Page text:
The grit and the grind of the Denver Broncos’ battle to reach Super Bowl 50 perfectly exemplifies the determination and will it takes to be a winner. Kia presented my favorite commercial of the football season. In it, Dad sees the “participation” label on his son’s trophy after his undefeated football season. He removes the plaque, takes out a sharpie and writes “Champs.”
Exemplary effort should be recognized and kids also must learn that every event or performance does NOT deserve a tangible reward.
Sometimes we put forth a huge amount of effort and we still fail to earn the desired outcome. We must teach our children to persist past disappointment. Losing or falling short is an opportunity to gain insight into weakness. In Super Bowl 48, the Denver Broncos, after getting trounced 43-8, rebuilt a team founded on a strong defense and 2 years later they will return to the Super Bowl as strong contenders. They identified a weakness in loss and quickly changed course and corrected.
Sometimes the reward is intrinsic, and yet, try to find a fundraiser today that doesn’t have some sort of tiered reward system attached to it. Selling Girl Scout cookies even has its array of toy rewards that accompany increasing cookie sales. When I as a Girl Scout in the 80’s, I sold cookies because I knew that we would earn money for the troop. That was reward enough. What happened to the days?
Today everything must be incentivized with a prize! And kids EXPECT a reward even for the smallest amount of effort. I mean, is there really any gratification in receiving a 6th place ribbon on Field Day? And how does 1st place differ from 6th place when everyone is receiving a ribbon?
In the “everyone’s a winner culture,” there is a sense of entitlement. I can show up, put forth a small amount of effort and I’ll still be rewarded. If loss is rewarded, is there really any reason for improvement?
Not everyone is a competitor and that is OK. Some people excel at working behind the scenes- “it takes all types,” as the saying goes. Can we please start to use losing as a teachable moment? And can we please start to teach our children that the rewards for charity events like Jump Rope for Heart are “helping kids who don’t have a strong heart and making your heart stronger too,” not collectible puppies on a string. Teaching our kids to persist past disappointment makes the victory so much sweeter.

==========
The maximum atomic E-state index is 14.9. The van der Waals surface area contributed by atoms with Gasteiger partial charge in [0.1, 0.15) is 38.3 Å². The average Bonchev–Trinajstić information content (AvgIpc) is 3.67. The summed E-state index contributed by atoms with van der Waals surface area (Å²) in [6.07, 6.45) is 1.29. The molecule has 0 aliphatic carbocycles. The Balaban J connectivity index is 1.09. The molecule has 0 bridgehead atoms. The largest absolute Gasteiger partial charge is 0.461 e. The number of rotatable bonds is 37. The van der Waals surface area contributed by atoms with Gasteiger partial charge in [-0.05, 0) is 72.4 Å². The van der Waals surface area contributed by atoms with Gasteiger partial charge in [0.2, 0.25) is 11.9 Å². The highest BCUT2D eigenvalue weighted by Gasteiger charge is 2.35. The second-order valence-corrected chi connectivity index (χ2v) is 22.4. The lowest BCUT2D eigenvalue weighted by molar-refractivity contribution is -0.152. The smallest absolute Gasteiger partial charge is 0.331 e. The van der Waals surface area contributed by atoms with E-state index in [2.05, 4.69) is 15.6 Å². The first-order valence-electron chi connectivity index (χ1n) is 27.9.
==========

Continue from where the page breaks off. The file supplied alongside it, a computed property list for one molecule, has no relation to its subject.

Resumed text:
What happens to all those participation trophies and ribbons, after all? Do you think your kids will remember what they “participated in” 10 or 20 years later? Not likely, but they will treasure the championship trophies and recognition of excellence. If it’s not sports, then help your child find his/her thing. Maybe it’s baking or sewing or dog training or reading. Everyone has a unique way to make a mark in this world. We will serve our kids better if we allow them to stumble and stammer their way to discovering their talents. And everyone will become a winner in their own time, if that’s what they desire.
Do you have a story to share about how you have helped your child persist through difficulty to become a winner?
Gina! I don’t disagree, I think it’s challenging because our culture prizes certain athletic prowess so highly it leaves other kids feeling like if they can’t be a part of this then they aren’t a part of anything. I think if there was a value of academic achievements, sewing as you mentioned etc, we wouldn’t have seen the same trend. Maybe we would have, but to be special in our current culture you must fit in a very narrow box. How do we expand that so that kids can actually feel as though their individual and unique contributions actually matter when so much of our culture tells them otherwise?
Thanks for your comment Dani. It’s up to us as parents to EXPAND the box way open and change what is prized and valued. And help our kids keep in perspective that very few will ever excel and reach the top in athletics.